Facebook … so many people depend on this expansive social network … it can even become an addiction where its unavailability feels like withdrawal for some.
Then there are thousands of others who eschew the network … they consider it trivial, they prefer their personal information and social connections not be publicly available. Launched in February of 2004, the Facebook network boasts over 1.3 billion active users and over 2 billion registered users.
Though I try to limit my time on Facebook, I’m an “active” user. Once or twice a day, I open the browser window to catch up with whatever stories have accumulated in my timeline. I don’t often post, as such, but my blog posts are always cross-posted from WordPress to Facebook. That’s about the measure of my use.
As soon as I added personal information to my page, I realized the world of Facebook was an artificial one. The day I noted my marital status (several years back), the site reflected my “new” marriage without acknowledging the fact my Beloved and I had been married more than 40 years (at that time).
With a cyber-mind like that of a small child, Facebook’s social network suffers an irritatingly NOW mentality. Life events only truly happen when you’ve posted them to Facebook.
Today I opened my FB page and there was a Friend request. I accepted it, clicking over to my friend Diana’s FB page. Upon seeing the page, I laughed. Here’s a screen-snap of what amused me. It says “Your friend since January.” Diana and I have in fact been friends for nearly 50 years! Fifty years!
This is just one instance of the social network’s short-sighted approach, presuming because a “connection” was made today, that should signal the beginning of the relationship.
Little distractions like this send me off to reminisce, so today was no different. I took a walk down Memory Lane and thought it would be fun to recall details about the long-ago summer of 1965 when my “new” Facebook friend and I had just met.
We became friends at the Christian conference center in Winona Lake, Indiana. (I’ve mentioned the place in a previous post.) We worked together at a restaurant called The Eskimo Inn … and would you believe, I still own an employee-signed menu from the place! (My name appears in the upper left corner with the date 1965.)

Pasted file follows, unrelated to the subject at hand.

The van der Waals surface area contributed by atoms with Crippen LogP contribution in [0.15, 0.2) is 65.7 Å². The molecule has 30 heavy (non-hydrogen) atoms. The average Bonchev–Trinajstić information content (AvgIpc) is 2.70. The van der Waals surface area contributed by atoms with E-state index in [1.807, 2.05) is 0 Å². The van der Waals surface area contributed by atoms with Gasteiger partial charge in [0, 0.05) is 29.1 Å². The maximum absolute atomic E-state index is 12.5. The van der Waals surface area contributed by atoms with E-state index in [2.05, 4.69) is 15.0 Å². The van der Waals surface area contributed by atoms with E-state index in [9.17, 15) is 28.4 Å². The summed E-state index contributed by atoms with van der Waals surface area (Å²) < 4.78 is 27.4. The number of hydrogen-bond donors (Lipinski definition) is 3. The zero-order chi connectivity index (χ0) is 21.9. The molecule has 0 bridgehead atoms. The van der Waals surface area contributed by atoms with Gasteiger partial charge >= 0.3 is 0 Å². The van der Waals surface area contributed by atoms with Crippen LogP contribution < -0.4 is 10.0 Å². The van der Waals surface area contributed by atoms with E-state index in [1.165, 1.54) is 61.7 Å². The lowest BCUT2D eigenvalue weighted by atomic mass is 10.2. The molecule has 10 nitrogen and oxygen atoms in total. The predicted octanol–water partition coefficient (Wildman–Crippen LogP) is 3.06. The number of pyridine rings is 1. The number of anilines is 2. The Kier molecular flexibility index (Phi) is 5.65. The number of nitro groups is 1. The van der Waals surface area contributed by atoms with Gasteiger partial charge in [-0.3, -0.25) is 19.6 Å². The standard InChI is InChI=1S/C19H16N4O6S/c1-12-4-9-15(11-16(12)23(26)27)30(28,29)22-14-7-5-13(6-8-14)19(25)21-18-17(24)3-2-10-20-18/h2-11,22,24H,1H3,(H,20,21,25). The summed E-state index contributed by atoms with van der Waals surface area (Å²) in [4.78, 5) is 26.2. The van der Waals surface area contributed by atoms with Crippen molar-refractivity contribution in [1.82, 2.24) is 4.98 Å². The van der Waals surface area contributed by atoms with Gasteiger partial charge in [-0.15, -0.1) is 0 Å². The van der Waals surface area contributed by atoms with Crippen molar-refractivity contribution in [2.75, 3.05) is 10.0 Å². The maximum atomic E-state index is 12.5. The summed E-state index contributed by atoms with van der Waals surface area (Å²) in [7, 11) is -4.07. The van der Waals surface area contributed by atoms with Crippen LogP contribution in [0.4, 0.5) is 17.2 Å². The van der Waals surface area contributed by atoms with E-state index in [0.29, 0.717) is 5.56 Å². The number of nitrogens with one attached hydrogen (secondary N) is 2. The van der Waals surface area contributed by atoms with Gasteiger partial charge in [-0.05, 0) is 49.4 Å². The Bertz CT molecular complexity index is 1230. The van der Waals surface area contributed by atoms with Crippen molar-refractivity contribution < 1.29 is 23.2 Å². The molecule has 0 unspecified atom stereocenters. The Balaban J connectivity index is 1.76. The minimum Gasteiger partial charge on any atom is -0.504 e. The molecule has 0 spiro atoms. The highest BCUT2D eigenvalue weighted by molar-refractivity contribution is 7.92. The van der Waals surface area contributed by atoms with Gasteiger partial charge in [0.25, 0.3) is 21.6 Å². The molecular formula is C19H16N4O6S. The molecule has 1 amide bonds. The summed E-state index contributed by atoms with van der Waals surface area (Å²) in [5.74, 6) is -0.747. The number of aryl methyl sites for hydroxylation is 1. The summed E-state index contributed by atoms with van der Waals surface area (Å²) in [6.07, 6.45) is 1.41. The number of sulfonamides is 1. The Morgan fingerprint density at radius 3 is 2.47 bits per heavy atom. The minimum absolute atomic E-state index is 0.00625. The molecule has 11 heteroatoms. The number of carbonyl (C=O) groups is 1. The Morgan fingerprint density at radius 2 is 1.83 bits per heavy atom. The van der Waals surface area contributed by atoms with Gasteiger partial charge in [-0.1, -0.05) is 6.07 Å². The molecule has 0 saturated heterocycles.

What’s funny (and typical of our crazy interactions) is, Diana signed her name and went on to write an essay! Her comments (just below “Welcome to“) wrap around the menu’s margins. (In those days, she used the name “Diane” but it’s clear even then she was not a woman of few words!)
The summer of 1965 was my first summer away from home. It was an age before computers and cell phones and texting – and social networks like Facebook, and friends forged relationships by working, living and playing together. Most of the time, we walked everywhere … to work, to the store, to our living quarters, to the lake and all points in between. Few of us were fortunate enough to own a car, but we didn’t mind.
In those days, long distance phone calls were also few and far between. There was an ancient black pay phone in the lobby of our “hotel” (a dormitory-like residence for employees of the conference center), but calling home required a pocket full of coins, so I think I called Mom and Dad once or twice that summer … and never when I suffered from pangs of homesickness! (I didn’t want to give my dad any excuse to come get me.)
In addition to the menu, I still have Diana’s high school picture (shown at left). Remember those wonderful grayscale school pictures where (when you tried to cut them) you could never quite get the white borders to come out evenly?!
At right is Diana’s 2015 Facebook picture. Still a beautiful woman, and while her hairstyle has changed, she has aged with her usual grace. Actually, her high school photo enjoys the advantage of having been airbrushed. The Facebook photo still gives a hint of the fun-loving person. (Too bad the pictures don’t come with an mp3 clip featuring her vocal talent because she sings beautifully.)
One of the things I remember is how much fun we had that summer playing pranks on our fellow employees. Part of the delight of living together was the instant camaraderie that developed. Recalling now that summer from a rear-view mirror perspective of fifty years, it’s almost impossible to imagine it could have been that long ago!
My brief stroll down Memory Lane would not be complete without some other shared high school pictures. In addition to Diana’s photo, I found four others.
Recognize anyone you know? … Anyone who might be familiar by imagining an age progression of fifty years?
Unfortunately, I haven’t kept up with these four friends from what seems like another lifetime. Bert and I attended the same college, but I lost track of her later. Last I heard, Lois was running a guest house somewhere in Colorado. (I know nothing about the guys.)
In retrospect, I guess that’s the beauty of 21st Century social networks like Facebook. Long lost friends can now be more easily reunited.